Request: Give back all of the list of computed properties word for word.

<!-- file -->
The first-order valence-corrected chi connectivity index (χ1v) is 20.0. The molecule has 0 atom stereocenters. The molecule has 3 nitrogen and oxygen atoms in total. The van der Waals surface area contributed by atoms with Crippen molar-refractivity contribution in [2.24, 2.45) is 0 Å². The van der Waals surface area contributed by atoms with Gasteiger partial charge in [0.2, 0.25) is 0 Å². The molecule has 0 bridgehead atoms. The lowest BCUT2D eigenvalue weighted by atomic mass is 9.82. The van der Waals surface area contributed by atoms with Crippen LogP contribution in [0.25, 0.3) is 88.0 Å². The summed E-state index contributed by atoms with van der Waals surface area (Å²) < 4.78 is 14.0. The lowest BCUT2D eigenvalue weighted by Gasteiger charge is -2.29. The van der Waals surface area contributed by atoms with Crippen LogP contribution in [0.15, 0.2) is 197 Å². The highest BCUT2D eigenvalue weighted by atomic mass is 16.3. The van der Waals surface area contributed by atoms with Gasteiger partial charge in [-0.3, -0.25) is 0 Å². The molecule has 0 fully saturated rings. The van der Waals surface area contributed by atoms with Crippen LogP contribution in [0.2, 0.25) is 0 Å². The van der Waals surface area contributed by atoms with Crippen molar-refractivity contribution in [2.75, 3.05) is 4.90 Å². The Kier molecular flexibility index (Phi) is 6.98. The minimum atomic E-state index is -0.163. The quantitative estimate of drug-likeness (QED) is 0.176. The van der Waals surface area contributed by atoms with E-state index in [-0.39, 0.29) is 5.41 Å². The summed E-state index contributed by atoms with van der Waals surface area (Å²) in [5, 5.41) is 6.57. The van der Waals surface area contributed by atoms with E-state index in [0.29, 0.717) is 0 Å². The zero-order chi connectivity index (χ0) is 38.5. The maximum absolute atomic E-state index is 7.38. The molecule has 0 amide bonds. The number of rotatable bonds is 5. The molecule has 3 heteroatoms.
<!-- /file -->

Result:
The first-order valence-corrected chi connectivity index (χ1v) is 20.0. The molecule has 0 atom stereocenters. The molecule has 3 nitrogen and oxygen atoms in total. The van der Waals surface area contributed by atoms with Crippen molar-refractivity contribution in [2.24, 2.45) is 0 Å². The van der Waals surface area contributed by atoms with Gasteiger partial charge in [0.2, 0.25) is 0 Å². The molecule has 0 bridgehead atoms. The lowest BCUT2D eigenvalue weighted by atomic mass is 9.82. The van der Waals surface area contributed by atoms with Crippen LogP contribution in [0.25, 0.3) is 88.0 Å². The summed E-state index contributed by atoms with van der Waals surface area (Å²) < 4.78 is 14.0. The lowest BCUT2D eigenvalue weighted by Gasteiger charge is -2.29. The van der Waals surface area contributed by atoms with Crippen LogP contribution in [0.15, 0.2) is 197 Å². The highest BCUT2D eigenvalue weighted by atomic mass is 16.3. The van der Waals surface area contributed by atoms with Gasteiger partial charge in [-0.3, -0.25) is 0 Å². The molecule has 0 fully saturated rings. The van der Waals surface area contributed by atoms with Crippen LogP contribution in [0.2, 0.25) is 0 Å². The van der Waals surface area contributed by atoms with Crippen molar-refractivity contribution in [2.75, 3.05) is 4.90 Å². The Kier molecular flexibility index (Phi) is 6.98. The minimum atomic E-state index is -0.163. The quantitative estimate of drug-likeness (QED) is 0.176. The van der Waals surface area contributed by atoms with E-state index in [-0.39, 0.29) is 5.41 Å². The summed E-state index contributed by atoms with van der Waals surface area (Å²) in [5, 5.41) is 6.57. The van der Waals surface area contributed by atoms with E-state index in [0.29, 0.717) is 0 Å². The zero-order chi connectivity index (χ0) is 38.5. The maximum absolute atomic E-state index is 7.38. The molecule has 0 amide bonds. The number of rotatable bonds is 5. The molecule has 3 heteroatoms.